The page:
In addition to the attractions of the reef, the small town (it's all down one street that ends at the water, so genuinely small) boasts a really great cocktail bar as part of their one resort. The Mojito I had there was the best I've tasted outside of Central America. There is also Bill's Bar for live music, pool and darts, an entertaining hangout, and the bar at the Backpackers itself. 
We next spent a night in Exmouth just up the coast after that,  also offering reef attractions, a larger town, and several nice beaches, as well as families of emu crossing the road wherever they feel like it. It turns out that though this is high summer, it is actually the off season in these areas, because of the extreme heat.  We found at the beach we were only comfortable in the water or in the shade (crowded underneath a dock for lack of umbrellas). Not great weather for lying out with a book working on a tan (though given the UV risk down here, best not to do too much of that anyway). 
We went up to the lighthouse in the evening to catch a spectacular sunset. 
And then off to one of the restaurants that is open on a weeknight in the off season, 5 Kennedy St, where the owner, Dexter, waited on us himself and was very attentive, serving us the most delicious homemade butter with our bread and his own selection of wine and beer. I've been making a point to drink Aussie wines while I'm here, and some ciders as well (the pear ones are awfully tasty).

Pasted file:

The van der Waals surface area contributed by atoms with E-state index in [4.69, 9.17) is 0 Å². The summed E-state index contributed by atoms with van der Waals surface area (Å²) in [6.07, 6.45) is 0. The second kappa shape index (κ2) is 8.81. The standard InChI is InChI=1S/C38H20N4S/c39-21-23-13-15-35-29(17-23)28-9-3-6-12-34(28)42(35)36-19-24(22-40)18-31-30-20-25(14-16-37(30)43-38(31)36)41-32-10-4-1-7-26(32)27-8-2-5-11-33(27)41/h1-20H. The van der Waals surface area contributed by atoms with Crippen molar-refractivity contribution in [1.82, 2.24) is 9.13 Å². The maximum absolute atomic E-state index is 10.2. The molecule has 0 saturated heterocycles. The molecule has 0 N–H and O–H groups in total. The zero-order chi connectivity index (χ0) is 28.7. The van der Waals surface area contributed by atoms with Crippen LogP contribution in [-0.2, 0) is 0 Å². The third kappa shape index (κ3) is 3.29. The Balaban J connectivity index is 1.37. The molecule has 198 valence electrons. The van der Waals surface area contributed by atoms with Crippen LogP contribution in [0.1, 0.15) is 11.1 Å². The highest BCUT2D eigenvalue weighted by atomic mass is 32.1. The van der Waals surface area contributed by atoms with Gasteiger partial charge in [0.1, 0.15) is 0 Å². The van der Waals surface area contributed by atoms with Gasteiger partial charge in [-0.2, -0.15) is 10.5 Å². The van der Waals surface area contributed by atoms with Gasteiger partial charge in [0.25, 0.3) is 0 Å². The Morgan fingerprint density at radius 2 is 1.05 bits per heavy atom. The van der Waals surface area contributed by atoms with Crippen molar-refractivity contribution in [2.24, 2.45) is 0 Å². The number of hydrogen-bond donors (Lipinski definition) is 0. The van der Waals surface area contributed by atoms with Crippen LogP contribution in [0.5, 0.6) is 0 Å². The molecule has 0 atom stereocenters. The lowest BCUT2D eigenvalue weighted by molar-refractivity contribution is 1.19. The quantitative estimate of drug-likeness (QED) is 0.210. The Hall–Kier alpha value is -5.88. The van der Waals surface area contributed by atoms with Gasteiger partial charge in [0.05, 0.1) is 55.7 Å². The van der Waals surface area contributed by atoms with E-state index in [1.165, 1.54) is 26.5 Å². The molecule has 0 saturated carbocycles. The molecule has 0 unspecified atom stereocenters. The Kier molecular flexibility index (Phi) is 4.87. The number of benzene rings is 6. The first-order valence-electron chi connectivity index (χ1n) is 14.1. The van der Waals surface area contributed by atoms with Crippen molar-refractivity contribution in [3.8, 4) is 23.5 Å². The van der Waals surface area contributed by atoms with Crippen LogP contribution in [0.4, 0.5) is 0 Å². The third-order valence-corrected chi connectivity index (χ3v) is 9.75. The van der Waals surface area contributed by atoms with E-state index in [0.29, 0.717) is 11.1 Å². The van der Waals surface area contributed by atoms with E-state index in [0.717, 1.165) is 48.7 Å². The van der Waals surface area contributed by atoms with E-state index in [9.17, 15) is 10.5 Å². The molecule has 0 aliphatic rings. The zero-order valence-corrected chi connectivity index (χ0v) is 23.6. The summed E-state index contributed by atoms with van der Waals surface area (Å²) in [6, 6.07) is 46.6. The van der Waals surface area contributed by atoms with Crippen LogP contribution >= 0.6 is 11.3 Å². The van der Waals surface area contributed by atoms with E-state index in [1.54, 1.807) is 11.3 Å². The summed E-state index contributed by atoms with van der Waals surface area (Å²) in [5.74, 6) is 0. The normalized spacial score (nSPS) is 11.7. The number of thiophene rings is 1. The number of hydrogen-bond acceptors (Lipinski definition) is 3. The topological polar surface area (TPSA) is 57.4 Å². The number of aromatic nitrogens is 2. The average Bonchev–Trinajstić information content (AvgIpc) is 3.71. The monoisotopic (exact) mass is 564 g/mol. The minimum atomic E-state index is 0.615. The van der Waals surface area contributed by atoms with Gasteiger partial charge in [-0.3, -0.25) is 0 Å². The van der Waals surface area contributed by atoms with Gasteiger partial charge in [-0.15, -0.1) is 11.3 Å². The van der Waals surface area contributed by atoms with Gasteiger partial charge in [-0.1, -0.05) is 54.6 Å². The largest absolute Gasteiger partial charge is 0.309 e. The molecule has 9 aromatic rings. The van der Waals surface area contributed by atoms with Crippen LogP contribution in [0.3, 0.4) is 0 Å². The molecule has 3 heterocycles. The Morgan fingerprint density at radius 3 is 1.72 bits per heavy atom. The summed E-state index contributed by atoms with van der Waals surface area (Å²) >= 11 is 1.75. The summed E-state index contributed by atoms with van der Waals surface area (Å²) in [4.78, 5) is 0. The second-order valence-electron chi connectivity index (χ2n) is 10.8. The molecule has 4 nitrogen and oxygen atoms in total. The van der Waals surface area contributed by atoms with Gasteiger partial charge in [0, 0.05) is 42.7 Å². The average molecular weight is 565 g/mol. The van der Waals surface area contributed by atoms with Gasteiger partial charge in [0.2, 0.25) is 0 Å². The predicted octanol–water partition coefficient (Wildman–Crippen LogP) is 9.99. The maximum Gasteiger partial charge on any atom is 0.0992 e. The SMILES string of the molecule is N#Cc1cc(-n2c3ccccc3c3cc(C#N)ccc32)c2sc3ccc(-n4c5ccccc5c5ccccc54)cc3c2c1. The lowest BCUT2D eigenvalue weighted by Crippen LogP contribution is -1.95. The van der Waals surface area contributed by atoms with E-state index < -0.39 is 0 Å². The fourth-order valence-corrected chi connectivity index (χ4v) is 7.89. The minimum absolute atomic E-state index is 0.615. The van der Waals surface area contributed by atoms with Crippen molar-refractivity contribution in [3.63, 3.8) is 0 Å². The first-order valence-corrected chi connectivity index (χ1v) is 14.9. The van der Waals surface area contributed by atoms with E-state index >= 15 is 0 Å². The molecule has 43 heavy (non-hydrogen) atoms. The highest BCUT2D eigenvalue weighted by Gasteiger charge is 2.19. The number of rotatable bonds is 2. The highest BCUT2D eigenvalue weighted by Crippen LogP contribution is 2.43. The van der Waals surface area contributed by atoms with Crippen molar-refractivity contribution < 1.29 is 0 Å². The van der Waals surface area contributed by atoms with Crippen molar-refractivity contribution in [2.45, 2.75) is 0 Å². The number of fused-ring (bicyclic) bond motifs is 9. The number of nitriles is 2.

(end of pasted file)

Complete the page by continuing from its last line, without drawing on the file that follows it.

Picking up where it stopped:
From there a shorter hop down to Monkey Mia, totally inaccurately named as there are no monkeys, but tons of emu (emus? Not sure), and it's known for the Dolphins that swim up and down the coast, which they invite by each morning for a feeding. As it happened, we didn't need the crowded feeding time, since while swimming in the afternoon, a few went right by us, up the beach and back (I was caught off guard and have no pictures of them, but here's a family of emu in the parking lot and the view from the room at the Backpackers). 
One word of warning, the restaurant in Monkey Mia (and I do mean The restaurant) suffers from lack of competition (I would love to see what Chef Gordon Ramsay would do to their so called crab cakes), you would do better to take the short drive over to Shark's Bay. 
Though I have completed the whole of my WA leg of this trip, I'm going to save the second half for another post. These are some of the most stunning places I've been on this trip, and WA was a really amazing chapter for me, so why not draw it out a bit. 
Cheers for now!